Aunt Dorothy and the Piano

October 2, 2015 — Leave a comment

My mother had grandiose ideas for her oldest son, me. For some reason she thought that I was destined to become a pianist of grand order.  She believed that it was in my genes because I had a cousin, Howard Isley the long time music teacher at Franklin High School, who was a gifted musician even though he was born with one hand. I’m told that Howard could play almost every instrument and gave lessons to many many pupils. Therefore when my mom’s sister, Aunt Dorothy, offered up an old upright piano the odyssey of my music career began.

After countless measurements my Dad decided that the big old piano would indeed go down the stairs to the basement and so the piano moving plan was soon developed. In case you have forgotten, an upright piano is a huge, awkward, and heavy piece of furniture. It was decided that we would have a family gathering at our house and at the same time move the piano from FlatRock to Greenwood. There would be plenty of help and food because my mother was the youngest of seven and so there would be plenty of strong backs to maneuver the piano to our basement.

It was a Saturday and the family gathered at the house on Madison Ave. including the livestock truck with its non-agrarian cargo, the piano. When the entire tribe had gathered and the food was brought into the house it was decided that the men would move the piano to the basement before dinner. The truck was backed up to the front door and the great moving adventure began. The piano was maneuvered into position to start the journey to the basement and if you took a head count there were seven women and the smallest two of the men upstairs, and five men and 15 kids in the basement who were I’m sure not in the way of the real movers.

The time of the downward trek was at hand and the piano started down the stairs one step at a time until ready for step number five. Stuck! Won’t budge! The top of the piano was wedged against the header over the stairs. It was about half way down the length of the piano and was indeed stuck fast. After considerable discussions it was decided by the men in the basement that the piano would be pushed back up about two steps and the top lid removed and then the piano would have plenty of clearance on the way down to the basement. The men put their shoulders to the piano and gave it all they could to go backward up the stairs. Stuck! Won’t budge!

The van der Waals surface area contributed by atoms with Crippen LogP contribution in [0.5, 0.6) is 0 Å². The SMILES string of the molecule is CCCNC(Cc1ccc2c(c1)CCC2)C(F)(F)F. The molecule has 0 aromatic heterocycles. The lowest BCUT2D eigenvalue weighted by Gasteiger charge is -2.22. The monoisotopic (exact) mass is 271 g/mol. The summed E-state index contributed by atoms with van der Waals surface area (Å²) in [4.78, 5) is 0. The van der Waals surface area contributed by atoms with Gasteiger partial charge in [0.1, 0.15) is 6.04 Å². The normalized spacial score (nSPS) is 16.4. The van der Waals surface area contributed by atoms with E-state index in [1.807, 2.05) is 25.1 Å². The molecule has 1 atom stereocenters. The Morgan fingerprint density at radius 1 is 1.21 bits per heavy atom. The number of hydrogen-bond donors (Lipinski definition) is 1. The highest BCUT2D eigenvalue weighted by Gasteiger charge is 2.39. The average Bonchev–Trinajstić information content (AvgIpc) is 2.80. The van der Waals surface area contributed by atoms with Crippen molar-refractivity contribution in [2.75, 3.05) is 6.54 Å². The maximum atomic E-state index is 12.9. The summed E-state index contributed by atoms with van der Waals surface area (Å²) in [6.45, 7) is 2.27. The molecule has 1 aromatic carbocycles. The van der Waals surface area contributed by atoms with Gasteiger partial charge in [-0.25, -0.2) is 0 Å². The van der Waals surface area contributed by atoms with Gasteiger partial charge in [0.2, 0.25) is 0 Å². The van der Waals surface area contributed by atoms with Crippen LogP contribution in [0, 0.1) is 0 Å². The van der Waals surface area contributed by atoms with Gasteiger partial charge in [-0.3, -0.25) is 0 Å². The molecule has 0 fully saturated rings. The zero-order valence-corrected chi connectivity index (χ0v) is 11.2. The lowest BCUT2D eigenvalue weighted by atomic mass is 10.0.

At this point in time it must be noted that the food for dinner is getting cold and there is only one way into or out of the basement. Oh, there is no bathroom in the basement either. Remember there are 15 kids in the basement along with 5 men who cannot figure out how to resolve the dilemma.  Desperate times call for desperate actions and the soon to be hero appeared at the top of the stairs. Aunt Dorothy Crafton, moms sister married to one of dads cousins, and she told the men upstairs to get out of her way and she sold the men downstairs to get the kids away from the stairs and for them to get away from the piano.

Aunt Dorothy was a “big girl”, a big boned farm girl who taught me to square dance later in my life by simply picking me up and swinging me around to where I was supposed to be when “dociedoeing “. She now stood on the stairs looking at the piano and asks if everyone in the basement was clear. When the men reported that all was clear she kicked the piano! Not the kind of kick like playing kick the can but a full, all your weight behind it kick. Boom! Boom! Boom! Kercuth! The piano went down the steps until it hit the basement floor. She then instructed that if the men would move the piano out of the way we could all eat dinner. Dinner was delicious as were all the Sandifur gatherings and I’m sure there was great laughter among the adults but I’m sure we kids had more fun playing the piano or anything else there was to play with.

Needless to say the piano was never the same after its traumatic move down the stairs. It was beyond any attempt to tune it correctly but my path to greatness as a pianist soon started and after I could play “Twinkle Twinkle Little Star” a better but smaller piano was purchased from my first grade teacher Mrs. Helton. It was a really pretty piece of furniture and a wonderful sounding piano. It stayed with the family long after my journey towards the concert stage ended. I think it ended not so much because I really could not play the piano, the notes on the page and the flats and sharps never made since to my mind, but because my folks could not afford to keep buying yardsticks that were required to get me to practice the piano.

The old upright piano is no more. It was removed from the basement when the house was put up for sale; one piece at a time.

Thanks for listening.

Richard Isley

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